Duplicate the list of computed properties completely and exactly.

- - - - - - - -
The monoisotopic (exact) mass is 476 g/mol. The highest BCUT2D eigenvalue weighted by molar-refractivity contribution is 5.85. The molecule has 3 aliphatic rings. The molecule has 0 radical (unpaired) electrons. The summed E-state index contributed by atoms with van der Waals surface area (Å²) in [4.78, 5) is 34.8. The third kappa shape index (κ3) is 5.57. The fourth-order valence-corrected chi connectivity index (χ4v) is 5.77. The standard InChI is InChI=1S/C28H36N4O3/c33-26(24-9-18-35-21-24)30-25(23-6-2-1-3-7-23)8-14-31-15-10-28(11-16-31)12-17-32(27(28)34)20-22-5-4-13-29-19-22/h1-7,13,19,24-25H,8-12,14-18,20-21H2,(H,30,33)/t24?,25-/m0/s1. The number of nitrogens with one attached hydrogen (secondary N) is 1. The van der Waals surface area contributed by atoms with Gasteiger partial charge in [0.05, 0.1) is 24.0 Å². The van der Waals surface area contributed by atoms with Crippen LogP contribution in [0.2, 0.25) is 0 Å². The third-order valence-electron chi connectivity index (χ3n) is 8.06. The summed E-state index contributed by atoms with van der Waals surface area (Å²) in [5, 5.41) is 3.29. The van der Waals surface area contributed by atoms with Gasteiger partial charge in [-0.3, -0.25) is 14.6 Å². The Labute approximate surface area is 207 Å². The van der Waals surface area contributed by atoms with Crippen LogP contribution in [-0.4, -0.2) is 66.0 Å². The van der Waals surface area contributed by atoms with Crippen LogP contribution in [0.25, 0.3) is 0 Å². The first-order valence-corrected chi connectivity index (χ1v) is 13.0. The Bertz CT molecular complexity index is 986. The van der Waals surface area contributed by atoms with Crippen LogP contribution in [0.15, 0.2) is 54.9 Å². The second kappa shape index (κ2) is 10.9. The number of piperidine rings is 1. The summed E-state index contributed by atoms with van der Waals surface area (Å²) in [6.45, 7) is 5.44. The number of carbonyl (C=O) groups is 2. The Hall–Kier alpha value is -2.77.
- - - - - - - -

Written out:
The monoisotopic (exact) mass is 476 g/mol. The highest BCUT2D eigenvalue weighted by molar-refractivity contribution is 5.85. The molecule has 3 aliphatic rings. The molecule has 0 radical (unpaired) electrons. The summed E-state index contributed by atoms with van der Waals surface area (Å²) in [4.78, 5) is 34.8. The third kappa shape index (κ3) is 5.57. The fourth-order valence-corrected chi connectivity index (χ4v) is 5.77. The standard InChI is InChI=1S/C28H36N4O3/c33-26(24-9-18-35-21-24)30-25(23-6-2-1-3-7-23)8-14-31-15-10-28(11-16-31)12-17-32(27(28)34)20-22-5-4-13-29-19-22/h1-7,13,19,24-25H,8-12,14-18,20-21H2,(H,30,33)/t24?,25-/m0/s1. The number of nitrogens with one attached hydrogen (secondary N) is 1. The van der Waals surface area contributed by atoms with Gasteiger partial charge in [0.05, 0.1) is 24.0 Å². The van der Waals surface area contributed by atoms with Crippen LogP contribution in [0.2, 0.25) is 0 Å². The third-order valence-electron chi connectivity index (χ3n) is 8.06. The summed E-state index contributed by atoms with van der Waals surface area (Å²) in [5, 5.41) is 3.29. The van der Waals surface area contributed by atoms with Gasteiger partial charge in [-0.3, -0.25) is 14.6 Å². The Labute approximate surface area is 207 Å². The van der Waals surface area contributed by atoms with Crippen LogP contribution in [-0.4, -0.2) is 66.0 Å². The van der Waals surface area contributed by atoms with Crippen LogP contribution in [0.25, 0.3) is 0 Å². The first-order valence-corrected chi connectivity index (χ1v) is 13.0. The Bertz CT molecular complexity index is 986. The van der Waals surface area contributed by atoms with Crippen LogP contribution in [0.15, 0.2) is 54.9 Å². The second kappa shape index (κ2) is 10.9. The number of piperidine rings is 1. The summed E-state index contributed by atoms with van der Waals surface area (Å²) in [6.45, 7) is 5.44. The number of carbonyl (C=O) groups is 2. The Hall–Kier alpha value is -2.77.